In February, pSivida
Since that time, however, pSivida's stock has risen by more than 65%. It currently trades at around $7.
Will it continue to rise? I believe so, and I base that answer on three recent developments. The first occurred in late April, when the company announced that its BrachySil technology had been granted its first patent in China. BrachySil is an experimental treatment for liver cancer that uses a biochip to release predetermined doses of radioactive molecules to kill cancer cells. Because China has the highest incidence of liver cancer in the world, the patent could yield significant dividends -- provided the technology proves effective.
In the United States, the company is currently awaiting approval on BrachySil from the Food and Drug Administration, but the preliminary results been very promising.
The second positive development occurred last week, when pSivida reported that Jorg Schreiber, a former executive for Roche Diagnostics, has joined the board of directors at AION Diagnostics, one of pSivida's subsidiaries. Schreiber, a former vice president of R&D with Roche, has a great deal of experience in diagnostic-product development -- experience that could prove helpful in commercializing pSivida's BioSilicon technology.
BioSilicon is silicon manufactured with "nanopores" that can be loaded with drugs, genes, proteins, and other therapeutics or vaccines. It could prove useful in everything from drug delivery and brachytherapy to tissue engineering.
The third and most recent development -- as well as the most significant one -- happened on May 18, when pSivida announced that BioSilicon had delivered excellent results in releasing Melontan, a drug that stimulates the production of melanin and causes skin to tan without being exposed to any harmful UV rays. That news offered tangible proof that BioSilicon is capable of releasing a drug over a sustained period of time, and it bolsters the company's claim that BioSilicon could become a preferred delivery platform for a number of drugs.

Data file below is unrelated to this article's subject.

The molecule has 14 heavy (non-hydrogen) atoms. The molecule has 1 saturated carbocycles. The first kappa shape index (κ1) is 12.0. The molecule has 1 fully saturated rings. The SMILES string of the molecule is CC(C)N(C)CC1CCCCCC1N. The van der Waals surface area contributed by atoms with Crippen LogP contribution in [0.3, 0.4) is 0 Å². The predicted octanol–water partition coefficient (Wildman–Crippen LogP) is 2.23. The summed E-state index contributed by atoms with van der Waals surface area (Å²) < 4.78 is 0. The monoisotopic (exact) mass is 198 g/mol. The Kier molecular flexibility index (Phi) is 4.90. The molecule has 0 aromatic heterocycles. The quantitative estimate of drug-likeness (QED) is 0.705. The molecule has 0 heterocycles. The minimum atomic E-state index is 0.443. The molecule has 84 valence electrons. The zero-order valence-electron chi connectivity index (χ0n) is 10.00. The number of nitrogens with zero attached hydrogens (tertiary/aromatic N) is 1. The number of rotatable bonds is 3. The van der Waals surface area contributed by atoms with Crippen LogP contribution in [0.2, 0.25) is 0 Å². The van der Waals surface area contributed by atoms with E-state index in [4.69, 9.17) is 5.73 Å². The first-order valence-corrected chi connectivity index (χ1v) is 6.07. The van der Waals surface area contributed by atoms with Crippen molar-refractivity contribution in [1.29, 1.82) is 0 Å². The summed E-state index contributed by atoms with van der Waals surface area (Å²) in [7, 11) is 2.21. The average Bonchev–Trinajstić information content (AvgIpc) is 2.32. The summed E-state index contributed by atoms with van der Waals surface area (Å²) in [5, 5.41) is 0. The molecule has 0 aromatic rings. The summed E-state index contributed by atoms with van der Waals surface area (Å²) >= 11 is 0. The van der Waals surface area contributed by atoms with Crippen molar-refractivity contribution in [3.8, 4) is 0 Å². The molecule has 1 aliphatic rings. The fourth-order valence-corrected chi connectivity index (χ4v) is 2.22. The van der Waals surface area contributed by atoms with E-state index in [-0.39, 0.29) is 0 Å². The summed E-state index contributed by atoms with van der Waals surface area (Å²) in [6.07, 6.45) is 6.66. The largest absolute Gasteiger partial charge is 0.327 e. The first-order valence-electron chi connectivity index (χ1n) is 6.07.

So do these separate announcements suggest that pSivida has turned the corner? No, but the company is clearly moving in the right direction. It was an attractive stock at $10 a share, and I think it is even more attractive at $7.
A near-term upside could come if the still-secret Big Pharma company currently testing the BioSilicon technology announces positive results.
However, pSivida is the sort of stock that makes many an investor shiver. The company is not expecting profitability until 2008. It's a very risky investment for that reason, as well as for many others, including currency fluctuations, the firm's thinly traded nature, and the inherent uncertainty over FDA approval of BioSilicon.
This is also a very small company -- pSivida's market cap is $120 million. Tiny stocks carry big risks, including a predisposition to volatility. If you want to invest, tread carefully; limit orders are always a good idea in micro-cap land.
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Jack Uldrich has been thinking small since grade school. He is the president of the NanoVeritas Group and author of The Next Big Thing Is Really Small: How Nanotechnology Will Change the Future of Your Business and can be reached at firstname.lastname@example.org. He owns shares of pSivida. The Fool has a disclosure policy.